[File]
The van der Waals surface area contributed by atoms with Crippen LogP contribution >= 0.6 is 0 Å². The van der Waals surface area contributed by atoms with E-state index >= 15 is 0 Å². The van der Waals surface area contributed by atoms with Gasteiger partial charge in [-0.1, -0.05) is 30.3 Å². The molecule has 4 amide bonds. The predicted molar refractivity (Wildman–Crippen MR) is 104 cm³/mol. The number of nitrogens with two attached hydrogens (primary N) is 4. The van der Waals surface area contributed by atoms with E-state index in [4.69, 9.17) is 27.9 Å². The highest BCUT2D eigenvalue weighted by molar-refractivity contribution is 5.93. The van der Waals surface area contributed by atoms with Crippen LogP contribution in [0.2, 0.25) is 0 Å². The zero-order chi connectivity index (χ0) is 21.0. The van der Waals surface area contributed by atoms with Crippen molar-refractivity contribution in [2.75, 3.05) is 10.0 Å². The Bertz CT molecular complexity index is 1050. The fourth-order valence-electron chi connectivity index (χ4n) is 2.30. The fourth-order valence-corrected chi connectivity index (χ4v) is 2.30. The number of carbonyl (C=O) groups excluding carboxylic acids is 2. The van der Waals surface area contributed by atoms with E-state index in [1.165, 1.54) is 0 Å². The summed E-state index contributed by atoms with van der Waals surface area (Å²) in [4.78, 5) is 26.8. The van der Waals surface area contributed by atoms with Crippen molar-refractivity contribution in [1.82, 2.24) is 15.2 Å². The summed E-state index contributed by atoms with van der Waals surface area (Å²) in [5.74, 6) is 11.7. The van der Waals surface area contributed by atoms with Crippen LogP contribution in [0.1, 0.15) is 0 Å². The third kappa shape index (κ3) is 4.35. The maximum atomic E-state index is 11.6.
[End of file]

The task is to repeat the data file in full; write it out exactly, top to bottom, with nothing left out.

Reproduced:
The van der Waals surface area contributed by atoms with Crippen LogP contribution >= 0.6 is 0 Å². The van der Waals surface area contributed by atoms with E-state index >= 15 is 0 Å². The van der Waals surface area contributed by atoms with Gasteiger partial charge in [-0.1, -0.05) is 30.3 Å². The molecule has 4 amide bonds. The predicted molar refractivity (Wildman–Crippen MR) is 104 cm³/mol. The number of nitrogens with two attached hydrogens (primary N) is 4. The van der Waals surface area contributed by atoms with E-state index in [4.69, 9.17) is 27.9 Å². The highest BCUT2D eigenvalue weighted by molar-refractivity contribution is 5.93. The van der Waals surface area contributed by atoms with Crippen LogP contribution in [0.2, 0.25) is 0 Å². The zero-order chi connectivity index (χ0) is 21.0. The van der Waals surface area contributed by atoms with Crippen molar-refractivity contribution in [2.75, 3.05) is 10.0 Å². The Bertz CT molecular complexity index is 1050. The fourth-order valence-electron chi connectivity index (χ4n) is 2.30. The fourth-order valence-corrected chi connectivity index (χ4v) is 2.30. The number of carbonyl (C=O) groups excluding carboxylic acids is 2. The van der Waals surface area contributed by atoms with E-state index in [1.165, 1.54) is 0 Å². The summed E-state index contributed by atoms with van der Waals surface area (Å²) in [4.78, 5) is 26.8. The van der Waals surface area contributed by atoms with Crippen molar-refractivity contribution in [1.82, 2.24) is 15.2 Å². The summed E-state index contributed by atoms with van der Waals surface area (Å²) in [5.74, 6) is 11.7. The van der Waals surface area contributed by atoms with Crippen LogP contribution in [0.1, 0.15) is 0 Å². The third kappa shape index (κ3) is 4.35. The maximum atomic E-state index is 11.6.